First, the good news about the tomatoes: I found the first two red tomatoes of winter! Now, the bad news: I went on vacation for a week, and forgot to water the greenhouse before I left, and the sun came out and it was 140 degrees in the greenhouse when I got home -- and the tomatoes were wilted from lack of water. I saved them, and but as you can see above, the plants are not looking the best. But there is more good news -- the plants are shooting our new, strong sprouts, and the sprouts are flowering, thank goodness. My fresh winter tomatoes are my pride and joy.

I bought this Kadota fig tree two and a half years ago at a nursery in St. George. I’d never had a fig tree before, but this variety is stable down to 35 degrees, so I knew it would be fine over winter in my greenhouse. It spent the summer outside in the garden, and last winter in the greenhouse. I assumed it would go dormant, and I didn’t water it, and all the leaves fell off, which I assumed was dormancy, and it nearly died of lack of water before I wised up. The root survived, and what you see above is all new growth from this summer, where it spent the summer in the garden again. In October I brought it into the greenhouse again, and have kept it well watered, and lo and behold -- the leaves have not fallen off, and neither has the fruit. But the fruit has also not ripened. Last summer it ripened all summer and I ate it all. Hmmm. I think it needs compost. Will these figs ever ripen? I’m hoping to see progress after the winter solstice at the end of the December. The solstice has a magical effect on plants in winter. (The solstice is the day when day and night are equal, and then the days begin to lengthen thereafter.)

The traditional winter cantaloupe, grown in hot beds in winter for hundreds of years. Mine got hit by the same heat and lack of water that hit the tomatoes, but is still alive. It should begin to thrive after the solstice. I’ll keep you informed. 

This is my three-year-old stevia plant. This is the plant they use to make natural sugar. Some of you have tasted it on my garden tours -- pure sugar in the leaves. I use it in recipes coming out in the back of my winter gardening novel -- yes, novel -- in April 2013! Each winter, the stems die back and the plant resprouts from the base. Above you can see the new shoots. I’m hoping to sell some live stevia starts this spring -- if I get around to doing the propagation.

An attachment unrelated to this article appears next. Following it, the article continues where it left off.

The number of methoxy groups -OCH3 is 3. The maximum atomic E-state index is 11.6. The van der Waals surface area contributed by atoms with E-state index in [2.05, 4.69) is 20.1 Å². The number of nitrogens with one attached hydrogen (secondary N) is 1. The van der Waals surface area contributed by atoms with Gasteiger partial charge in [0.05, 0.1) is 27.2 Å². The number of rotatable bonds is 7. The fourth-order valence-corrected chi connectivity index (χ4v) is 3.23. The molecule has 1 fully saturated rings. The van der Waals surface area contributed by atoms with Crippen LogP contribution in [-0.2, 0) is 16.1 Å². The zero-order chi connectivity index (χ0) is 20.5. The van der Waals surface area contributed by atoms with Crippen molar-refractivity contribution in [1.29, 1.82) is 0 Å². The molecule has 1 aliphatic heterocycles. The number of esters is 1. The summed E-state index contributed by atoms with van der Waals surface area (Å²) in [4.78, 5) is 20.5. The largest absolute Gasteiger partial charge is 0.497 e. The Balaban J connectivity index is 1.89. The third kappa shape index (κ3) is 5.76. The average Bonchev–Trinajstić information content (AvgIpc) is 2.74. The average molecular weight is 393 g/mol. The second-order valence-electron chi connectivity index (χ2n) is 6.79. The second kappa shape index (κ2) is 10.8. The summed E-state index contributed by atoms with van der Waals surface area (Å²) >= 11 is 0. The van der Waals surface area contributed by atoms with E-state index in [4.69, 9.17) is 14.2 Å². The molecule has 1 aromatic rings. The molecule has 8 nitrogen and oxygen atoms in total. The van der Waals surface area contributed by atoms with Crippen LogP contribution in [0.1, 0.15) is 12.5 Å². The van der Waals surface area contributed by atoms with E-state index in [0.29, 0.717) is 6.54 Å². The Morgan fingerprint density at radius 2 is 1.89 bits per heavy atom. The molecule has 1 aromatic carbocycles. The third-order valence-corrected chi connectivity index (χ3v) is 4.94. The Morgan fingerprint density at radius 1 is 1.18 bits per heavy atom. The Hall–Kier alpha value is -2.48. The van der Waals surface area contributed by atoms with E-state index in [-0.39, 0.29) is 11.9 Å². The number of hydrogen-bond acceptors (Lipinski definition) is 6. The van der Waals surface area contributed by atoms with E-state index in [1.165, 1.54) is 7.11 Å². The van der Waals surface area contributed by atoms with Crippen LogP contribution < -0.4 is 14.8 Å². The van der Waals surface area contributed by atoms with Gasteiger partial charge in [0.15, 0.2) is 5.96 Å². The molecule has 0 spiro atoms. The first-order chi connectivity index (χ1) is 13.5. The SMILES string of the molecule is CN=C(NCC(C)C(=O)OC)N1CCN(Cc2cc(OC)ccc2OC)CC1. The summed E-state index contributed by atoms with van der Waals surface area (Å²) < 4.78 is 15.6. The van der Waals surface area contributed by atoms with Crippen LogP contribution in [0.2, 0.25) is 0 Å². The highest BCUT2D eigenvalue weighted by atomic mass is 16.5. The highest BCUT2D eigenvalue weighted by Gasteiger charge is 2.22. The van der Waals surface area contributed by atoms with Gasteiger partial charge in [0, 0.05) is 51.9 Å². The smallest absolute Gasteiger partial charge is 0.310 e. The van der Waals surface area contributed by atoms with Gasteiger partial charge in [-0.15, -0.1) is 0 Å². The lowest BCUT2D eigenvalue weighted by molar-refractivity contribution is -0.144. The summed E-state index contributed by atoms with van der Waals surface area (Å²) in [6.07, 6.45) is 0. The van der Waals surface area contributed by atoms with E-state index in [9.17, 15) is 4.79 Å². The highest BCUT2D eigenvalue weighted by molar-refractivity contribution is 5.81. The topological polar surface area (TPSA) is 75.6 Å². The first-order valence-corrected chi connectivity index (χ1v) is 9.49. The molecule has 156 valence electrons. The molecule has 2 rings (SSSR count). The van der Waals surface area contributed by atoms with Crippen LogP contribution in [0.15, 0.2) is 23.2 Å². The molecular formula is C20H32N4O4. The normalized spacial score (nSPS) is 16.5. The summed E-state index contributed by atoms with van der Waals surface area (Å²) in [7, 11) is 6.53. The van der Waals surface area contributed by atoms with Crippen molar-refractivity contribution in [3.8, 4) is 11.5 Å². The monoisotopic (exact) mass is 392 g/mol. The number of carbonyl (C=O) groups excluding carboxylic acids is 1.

Last winter, I wanted flowers in my greenhouse over winter for a splash of color, so I went to a local nursery and bought some pansies -- the only thing they had. Little did I know the plants were infested with aphids, which immediately infested my greenhouse. (I dealt with it organically and successfully and self-sufficiently. There is a whole chapter about it in my vegetable-by-vegetable guide to winter gardening, coming to bookstores everywhere April 2013 -- yes, I have TWO books coming out in April! Anyway, disheartened, I went back to the 200 year old books to see what people were growing in their greenhouses -- and found geraniums were among the best. So I got some geranium seed and sprouted these geraniums. I left them in the greenhouse all summer in the 140 degree heat and I assumed they would die, but they just hung out all summer -- and now they are thriving in December! Best of all, no aphids!
This is a Christmas cactus. No sign of blooms yet. This also spent all summer in the greenhouse, bearing the heat, and it is growing and happy in December now.